From the Editor’s Keyboard

The Anglo-French Entente Cordiale

31 May 2019 at 18:13 | 869 views

The Anglo-French Entente Cordiale and how Sierra Leone colony-administered Îles de Los, aka Los Islands was lost to French Guinea in 1904:

By Kortor Kamara, Guest Writer, USA

The significant historical role played by coastal islands in the infamous slave trade on the west coast of Africa cannot be complete without mention of the Îles de Los, better known in English as the Los Islands.

The Îles de Los consisted of six islands located just off the coast of Conakry, the capital of Guinea and was Sierra Leonean territory, at least from 1754 through 1904, when it was ceded to France by the colonial British.

The islands consisting of William island or Tamara, the largest of the six islands, Factory island or Kassa and Crawford island were the only significantly inhabited and they served as a companion to the much well known Bunce Island, though sparsely mentioned in our historical records.

Due to its strategic location, these islands were ideal and served as bulking and warehousing centers for the trade in goods and slaves around the rivers on the Guinea and Sierra Leone coast.

Between the period 1750 to 1790, British slave traders from Liverpool such as James Penny had established dominance in trading on these islands.

The role of the Sierra Leone Company

The firm of Barber and Bolland Company of Liverpool, also called the Liverpool Company, the Liverpool Society and better known as the Sierra Leone Company established its sprawling business empire of Factories in the Îles de Los.

Miles Barber, the patriarch of the Sierra Leone Company started his operations on the Îles de Los after signing an agreement with King Tom of Sierra Leone in 1754 for establishment of a Factory on the island.

Local headmen of the Îles de Los between 1754 to 1793 included King Tom in 1754; George Williams in 1788 and Thomas Williams in 1793.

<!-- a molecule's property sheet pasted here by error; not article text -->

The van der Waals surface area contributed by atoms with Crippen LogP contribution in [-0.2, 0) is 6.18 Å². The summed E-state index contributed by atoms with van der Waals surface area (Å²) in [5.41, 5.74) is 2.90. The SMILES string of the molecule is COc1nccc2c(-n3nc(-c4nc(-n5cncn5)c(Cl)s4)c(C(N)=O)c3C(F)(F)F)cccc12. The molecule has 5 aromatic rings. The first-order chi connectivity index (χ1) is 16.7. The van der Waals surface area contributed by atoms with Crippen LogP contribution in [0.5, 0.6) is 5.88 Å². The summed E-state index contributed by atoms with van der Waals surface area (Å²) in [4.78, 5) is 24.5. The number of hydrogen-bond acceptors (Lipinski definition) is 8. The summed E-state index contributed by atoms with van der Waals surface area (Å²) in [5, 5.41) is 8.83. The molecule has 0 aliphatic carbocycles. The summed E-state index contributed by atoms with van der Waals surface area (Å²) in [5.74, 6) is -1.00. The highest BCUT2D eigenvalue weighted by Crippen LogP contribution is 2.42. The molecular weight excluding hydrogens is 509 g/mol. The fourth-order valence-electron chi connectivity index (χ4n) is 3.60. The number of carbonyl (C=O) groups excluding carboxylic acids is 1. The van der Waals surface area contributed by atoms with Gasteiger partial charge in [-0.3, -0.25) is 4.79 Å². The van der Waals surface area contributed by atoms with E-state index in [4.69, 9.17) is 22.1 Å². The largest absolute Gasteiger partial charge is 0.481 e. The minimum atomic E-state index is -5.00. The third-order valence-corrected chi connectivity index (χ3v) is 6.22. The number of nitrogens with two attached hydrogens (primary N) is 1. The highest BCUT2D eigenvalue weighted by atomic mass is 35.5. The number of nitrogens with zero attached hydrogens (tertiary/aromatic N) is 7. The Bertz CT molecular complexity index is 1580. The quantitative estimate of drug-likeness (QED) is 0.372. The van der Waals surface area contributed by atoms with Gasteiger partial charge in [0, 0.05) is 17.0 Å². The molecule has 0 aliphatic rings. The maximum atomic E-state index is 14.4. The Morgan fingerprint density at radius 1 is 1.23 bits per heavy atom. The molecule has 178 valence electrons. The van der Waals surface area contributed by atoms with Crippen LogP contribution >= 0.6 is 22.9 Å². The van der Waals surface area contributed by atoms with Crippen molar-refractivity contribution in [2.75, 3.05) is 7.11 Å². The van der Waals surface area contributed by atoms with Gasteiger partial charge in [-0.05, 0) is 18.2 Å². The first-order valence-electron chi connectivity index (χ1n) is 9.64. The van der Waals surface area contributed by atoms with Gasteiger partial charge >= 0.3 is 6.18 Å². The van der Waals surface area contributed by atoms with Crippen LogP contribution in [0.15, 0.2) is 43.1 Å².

The Sierra Leone Company subsequently established extensive commercial facilities that produced and repaired boats, provided marine artisans and services and served as a staging area for trade in coastal rivers along the coast.

So extensive was the Sierra Leone Company’s dominion and interests at the Îles de Los and Sierra Leone, that the company maintained gunboats off the coast to protect its interests. The dominant principal European residents of the island were British traders.

The traditional inhabitants of the Îles de Los and its adjacent hinterland were the Baga people, who share linguistics similarities and characteristics with the Temne people of Sierra Leone.

In 1805 a dispute ensued as to ownership of the islands. The protagonists, Boye Demba, a Baga claimed ownership as a traditional Baga territory; Mori Kanu, a Mandingo claimed ownership citing acquisition of title to all coastal areas between the Îles de Los and the Sierra Leone River, during the Futa Jaloon expansion wars. Fendan Modu Dumbuya however maintained ownership based on claimed purchase of the land from Mori Kanu.

Mori Kanu subsequently launched a raid on the traders on the island, destroying property and enslaving some traders in 1804/1805.

The islands as a British Possession

The abolition of the slave trade resulted in the diminished usefulness of the islands to the traders and the determination by the British Crown and governors in Freetown to stop the slave trade, now came to view the island as a center of opposition to their abolition efforts.

In 1812 the British set up a Garrison on the island of Tamara and arrested and tried at the admiralty court in Freetown the first slave trader, after the abolition proclamation.

In 1818 the Sierra Leone Governor McCarthy signed a treaty with Mangé Demba of the Baga people and the islands became ceded to the British Crown. Thus, the Îles de Los began its 86 years uninterrupted territorial rule from Freetown as a British possession.

The Entite Cordiale

The 1904 Anglo-French agreement, between Great Britain and France, known as the Entente Cordiale, cemented the total breakaway of the islands from the colony of Sierra Leone. The British government ceded to the French government the Îles de Los islands off the coast of Guinea in exchange for fishing rights in Newfoundland and Labrador in present day Canada.

The geography of the islands, located just outside the French colonial controlled Guinean capital, Conakry, made its continued rule by the British Crown as a protectorate of the Sierra Leone colony highly contentious and untenable.

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